Having two small coolers, one for water and another for food decreases ice meltage.
Lists of foods are in the links below. One thing I found helpful was to cook all frozen fish and other protein and then refreeze it. Dinners of spaghetti and chicken with noodles from the refrigerator were edible cold two days after the storm. Boiled eggs, bagels and cheese last longer than many perishable foods. If you bake potatoes and boil eggs before the storm, you can make potato salad after the storm. Be aware that the more dietary restrictions you have, the more challenging it will be to maintain your habits after the storm.
Clear the outside area of any objects that may cause damage or harm. Consider changing your sheets, doing laundry and cleaning the house before the storm comes.
During the Storm
It is my personal knowledge that we are souls that chose our earthly experiences before birth into human form. And although we have free will to move though life there are still some experiences to face due to the soul’s choice. Maintaining your unique vibrational rate helps during and after the storm.
Trust in the Universe to offer you the best possible experience as chosen by your soul but do your due diligence to keep safe and make the experience as less burdensome as possible.
Remember the Law of Attraction and keep thoughts positive, sending out Light and Love as the storm rages. As Hurricane Irma ripped through the neighborhood, things whizzed around the house and trees fell, I went between merging with the storm adding Love/Light to it, watching a romantic comedy and reading the Book of One 🙂 for inspiration.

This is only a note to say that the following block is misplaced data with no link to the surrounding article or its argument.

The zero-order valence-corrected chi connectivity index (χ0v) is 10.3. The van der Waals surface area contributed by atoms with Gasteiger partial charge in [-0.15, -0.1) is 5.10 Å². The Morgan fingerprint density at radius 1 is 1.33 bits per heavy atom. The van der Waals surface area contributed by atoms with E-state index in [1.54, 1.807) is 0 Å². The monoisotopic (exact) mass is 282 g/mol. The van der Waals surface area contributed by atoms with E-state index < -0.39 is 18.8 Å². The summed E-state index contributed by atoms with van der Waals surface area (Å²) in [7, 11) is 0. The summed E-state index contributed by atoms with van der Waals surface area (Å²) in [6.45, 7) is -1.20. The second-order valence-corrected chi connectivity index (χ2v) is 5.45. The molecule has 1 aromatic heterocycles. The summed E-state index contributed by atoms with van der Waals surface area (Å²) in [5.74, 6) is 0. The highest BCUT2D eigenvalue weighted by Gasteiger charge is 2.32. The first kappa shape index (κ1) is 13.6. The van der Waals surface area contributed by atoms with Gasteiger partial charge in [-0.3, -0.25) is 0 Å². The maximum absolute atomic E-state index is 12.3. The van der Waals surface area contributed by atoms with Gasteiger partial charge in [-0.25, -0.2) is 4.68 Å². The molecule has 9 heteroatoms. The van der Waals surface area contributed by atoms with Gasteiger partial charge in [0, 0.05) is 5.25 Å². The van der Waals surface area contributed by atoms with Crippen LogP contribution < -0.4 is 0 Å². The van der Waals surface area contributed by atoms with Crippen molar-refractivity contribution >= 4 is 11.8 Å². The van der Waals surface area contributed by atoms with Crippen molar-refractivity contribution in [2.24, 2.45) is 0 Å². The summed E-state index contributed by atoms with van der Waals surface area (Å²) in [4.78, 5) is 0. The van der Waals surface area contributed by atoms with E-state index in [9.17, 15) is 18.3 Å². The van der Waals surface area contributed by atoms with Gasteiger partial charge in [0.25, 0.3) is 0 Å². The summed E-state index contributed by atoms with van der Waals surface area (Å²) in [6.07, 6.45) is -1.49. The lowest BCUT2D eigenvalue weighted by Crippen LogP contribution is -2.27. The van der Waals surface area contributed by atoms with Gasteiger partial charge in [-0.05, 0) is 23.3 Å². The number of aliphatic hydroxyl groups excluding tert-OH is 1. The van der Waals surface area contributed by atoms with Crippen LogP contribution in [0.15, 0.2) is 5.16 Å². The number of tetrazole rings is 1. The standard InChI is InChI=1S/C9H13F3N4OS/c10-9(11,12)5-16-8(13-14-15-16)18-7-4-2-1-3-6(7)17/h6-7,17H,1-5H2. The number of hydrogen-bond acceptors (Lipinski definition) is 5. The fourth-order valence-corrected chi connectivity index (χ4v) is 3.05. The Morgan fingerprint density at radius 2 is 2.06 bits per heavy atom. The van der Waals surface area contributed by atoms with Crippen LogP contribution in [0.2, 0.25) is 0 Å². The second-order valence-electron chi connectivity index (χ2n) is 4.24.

After the Storm
Electricity will be out as the majority rule so it is helpful to have a backup laptop battery. Telephones are convenient but cell phone coverage is very iffy based on my experience. Even with three phones, all different carriers (Comcast Internet- goes out when the electric goes out; T-Mobil and Trac Wireless ), I had no reception for two days and limited reception for another three days. My neighbor, on the other hand, had phone coverage (Metro) throughout and after the storm with no interruption.
Remember the Law of One and help those who need assistance if you can. Treat others as you wish to be treated and keep in mind that they may be dealing with more than just storm issues.
If body heat becomes an issue, limit activity, remove shoes, wet your head and sit under a fan. You can also apply the small frozen bottles of water to overheated areas to cool down.
Remember, there are some who take advantage of disasters and power outages. Neighborhood watches are helpful and it also helps to be friends with neighbors if security becomes an issue.
Be prepared to deal with plenty of yard cleanup and garbage that may not be picked up for weeks.
Hurricane Safety Tips and Resources
Hurricane Supply, Preparedness & Emergency Contact Links